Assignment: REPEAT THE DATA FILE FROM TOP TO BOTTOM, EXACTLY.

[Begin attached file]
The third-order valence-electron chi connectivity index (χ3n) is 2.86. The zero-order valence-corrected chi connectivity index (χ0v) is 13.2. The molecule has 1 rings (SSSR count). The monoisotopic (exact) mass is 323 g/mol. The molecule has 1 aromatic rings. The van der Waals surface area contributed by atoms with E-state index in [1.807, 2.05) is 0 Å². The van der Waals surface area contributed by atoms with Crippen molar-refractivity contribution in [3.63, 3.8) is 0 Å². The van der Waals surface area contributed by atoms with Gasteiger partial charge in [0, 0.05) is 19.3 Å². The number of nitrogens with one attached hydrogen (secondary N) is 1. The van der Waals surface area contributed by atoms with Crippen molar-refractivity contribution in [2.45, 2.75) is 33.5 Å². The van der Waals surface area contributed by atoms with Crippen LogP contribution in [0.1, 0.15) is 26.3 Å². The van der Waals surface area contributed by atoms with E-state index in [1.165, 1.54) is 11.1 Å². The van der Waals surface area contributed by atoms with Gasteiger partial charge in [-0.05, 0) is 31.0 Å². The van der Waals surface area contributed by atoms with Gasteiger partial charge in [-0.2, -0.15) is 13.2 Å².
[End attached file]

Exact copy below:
The third-order valence-electron chi connectivity index (χ3n) is 2.86. The zero-order valence-corrected chi connectivity index (χ0v) is 13.2. The molecule has 1 rings (SSSR count). The monoisotopic (exact) mass is 323 g/mol. The molecule has 1 aromatic rings. The van der Waals surface area contributed by atoms with E-state index in [1.807, 2.05) is 0 Å². The van der Waals surface area contributed by atoms with Crippen molar-refractivity contribution in [3.63, 3.8) is 0 Å². The van der Waals surface area contributed by atoms with Gasteiger partial charge in [0, 0.05) is 19.3 Å². The number of nitrogens with one attached hydrogen (secondary N) is 1. The van der Waals surface area contributed by atoms with Crippen molar-refractivity contribution in [2.45, 2.75) is 33.5 Å². The van der Waals surface area contributed by atoms with Crippen LogP contribution in [0.1, 0.15) is 26.3 Å². The van der Waals surface area contributed by atoms with E-state index in [1.165, 1.54) is 11.1 Å². The van der Waals surface area contributed by atoms with Gasteiger partial charge in [-0.05, 0) is 31.0 Å². The van der Waals surface area contributed by atoms with Gasteiger partial charge in [-0.2, -0.15) is 13.2 Å².